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September 2015

SOUL&STORY ft. Elaina Duran


SOUL&STORY


Soul&Story started in Fall 2011. The inspiration came from Dove’s Campaign for Real Beauty Videos that addressed the question: What standard of beauty are we holding ourselves to? Soul&Story seeks to do two things. 1) Share people’s stories about how they discovered their own beauty/self-worth 2) Inspire others to brave their soul and get the conversation started about what influences us in our self worth. The reason the featured women don’t wear makeup in the photoshoots is not to shame makeup. Nothing is wrong with wearing makeup. The problem comes when we aren’t comfortable in our own skin. So we go to the extreme: and require that they don’t wear makeup for this shoot. The hope is that we all come to love ourselves for who we are. Despite the unnatainable beauty that we are surrounded by, we can overcome it by pulling our strength from the encouragement of our friends and mentors.


What ethnicity are you and how did that affect your idea of beauty?

I

’m ethnically Mexican but I hold myself to American standards of beauty. I’ve noticed that Mexican standards seem to be based on long dark hair; a dark, lean body and large eyes with long eyelashes. But the American standards are unobtainable (without the help for cosmetics or surgery): a thin, hairless body; thigh gap; and not too thin or thick hair.

A

s a kid, representation was big because I didn’t look like the people on TV. It was the idea that the standard of beauty was something I couldn’t be but that everyone else was. It’s the idea that no one looked like me or talked like me. People would say “Dora” represents me but those characters are always specifically placed, they were never just “there”. It seems that the TV normal was characterized as white, blond and skinny girls and that didn’t apply to me.


What’s your journey to understading beauty and self-value?

M

y mom has 10 sisters so I was raised by a village of beautiful, funny and kind women. I had a very strong desire to emulate all of them and I started to wear my makeup at 14 years old because that’s how they did it. But I think my family did a very good job of making a persons character be the most important thing.I got praised a lot not based on appearance but achievement, intellect and character. They would tell me that I’m a good reader, had a great singing voice, and a kind heart. This influenced the way I talked to other people. I would compliment people based on what they can control, not about what they looked like.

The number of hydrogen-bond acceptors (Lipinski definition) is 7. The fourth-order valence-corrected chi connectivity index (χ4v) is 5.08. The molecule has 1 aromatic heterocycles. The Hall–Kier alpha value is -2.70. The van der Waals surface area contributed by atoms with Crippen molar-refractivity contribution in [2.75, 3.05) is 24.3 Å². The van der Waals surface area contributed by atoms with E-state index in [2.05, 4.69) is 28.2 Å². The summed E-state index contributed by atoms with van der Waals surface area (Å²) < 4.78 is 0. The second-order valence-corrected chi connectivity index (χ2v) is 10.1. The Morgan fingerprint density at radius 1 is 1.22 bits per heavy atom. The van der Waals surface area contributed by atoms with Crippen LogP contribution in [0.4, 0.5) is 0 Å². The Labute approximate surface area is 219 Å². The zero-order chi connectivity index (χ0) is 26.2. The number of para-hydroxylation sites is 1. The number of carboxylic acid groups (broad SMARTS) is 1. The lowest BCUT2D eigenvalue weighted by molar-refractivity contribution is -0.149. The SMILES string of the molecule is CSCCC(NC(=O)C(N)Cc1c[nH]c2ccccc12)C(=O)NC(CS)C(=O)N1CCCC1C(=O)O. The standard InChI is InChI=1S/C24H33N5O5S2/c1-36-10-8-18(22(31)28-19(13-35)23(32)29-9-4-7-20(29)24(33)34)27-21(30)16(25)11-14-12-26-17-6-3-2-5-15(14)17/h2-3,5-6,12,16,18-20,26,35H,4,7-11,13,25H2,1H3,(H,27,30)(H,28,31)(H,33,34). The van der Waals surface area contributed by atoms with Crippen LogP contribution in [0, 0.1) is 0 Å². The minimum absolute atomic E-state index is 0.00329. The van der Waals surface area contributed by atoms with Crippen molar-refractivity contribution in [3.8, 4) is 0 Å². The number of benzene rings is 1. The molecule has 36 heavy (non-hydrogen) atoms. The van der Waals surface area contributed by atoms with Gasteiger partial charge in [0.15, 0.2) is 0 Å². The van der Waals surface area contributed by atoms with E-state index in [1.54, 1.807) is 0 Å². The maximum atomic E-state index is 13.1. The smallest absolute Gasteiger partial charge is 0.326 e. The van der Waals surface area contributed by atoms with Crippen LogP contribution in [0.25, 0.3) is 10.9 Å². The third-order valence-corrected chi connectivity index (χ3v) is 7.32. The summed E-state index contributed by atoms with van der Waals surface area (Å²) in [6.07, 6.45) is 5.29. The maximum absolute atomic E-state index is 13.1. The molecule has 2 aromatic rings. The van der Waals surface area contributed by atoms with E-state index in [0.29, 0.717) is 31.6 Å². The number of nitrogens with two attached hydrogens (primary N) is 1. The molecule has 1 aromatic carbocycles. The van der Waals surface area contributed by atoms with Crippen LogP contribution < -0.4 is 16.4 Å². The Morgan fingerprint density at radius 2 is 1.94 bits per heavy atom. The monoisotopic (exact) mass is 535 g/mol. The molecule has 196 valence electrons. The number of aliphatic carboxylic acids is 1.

I

wear make-up because I like to, not because I need to. I like the routine of wearing makeup. Generally, I like doing things for myself such as wearing outfits that look good on my body type or buying myself flowers. It shows that I value myself. So with makeup, it’s about doing something for myself daily. Also, I think I look tired without it and I like the way I look with it on.


How did it feel to not wear makeup during the shoot?

I

’m so use to wearing makeup so the idea that I wasn’t wearing it was foreign to me. In my head, I always look a certain way (curled eyelashes and eyeliner) even if I’m wearing a ton of makeup or none at all. An interesting thing was that during the shoot, I was trying to be careful of scratching my eye but I had to remember that it wasn’t there so I didn’t have to worry about it.


Best compliment you've ever received?

P

eople have told me that I’m a very “warm” person. I love that. “Warm” means I’m the human equivalent of a hug or a fresh, homemade meal after a long day. A fuzzy, it in your stomoach feeling. People are telling me that I make them feel loved. That’s a really big deal.

R

ecently, people have been telling that I have a great smile in recent years. When I was a kid, I had 6 teeth removed and then braces for 4 years. During that time, I was very insecure about smiling so I didn’t. Now that it’s fixed, I feel free to smile. I think that the beauty from my smile comes from my confidence not from the smile in itself.


When was a time that you felt beautiful?

I

can’t pin it to a specific memory. Probably when I was laughing or dancing around to dumb music. I always find the happiest people to be the most beautiful so I generally feel the most beautiful when I’m feeling happy.


What is your favorite part of your body?

M

y hair! For a while there was this weird cultural norm where girls hated their hair but I never got it - if you had curly hair, you wanted straight and vice versa. I’m very low maintenance and God gave me hair to match my lifestyle. Most days I don’t even brush my hair and it always manages to get compliments. We have a great relationship, my hair and I.


How do you remind yourself that you’re beautiful when you may not “feel” it?

I

remember that nothing is permanent. One day, I can be the most beautiful girl in the room and another day, I could be in the bottom 3. I’m only going to look this way for a little while so I try not to pressure myself to be 100% beautiful all the time. The hard moments only make the good moments feel better.


What is a piece of advice you want to leave?

W

e are all one day going to be very, very old. So, prepare for that now. Don’t take things too seriously - I would much rather have laugh lines than worry lines. Drink lots of water. Wear sunscreen. Love deeply. Your spirit and yourmind are what will last you into old age. Treat them the most with kindness, not your appearance.


Photography by Megan Won

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Soul&Story ft. Elaina  

Soul&Story ft. Elaina  

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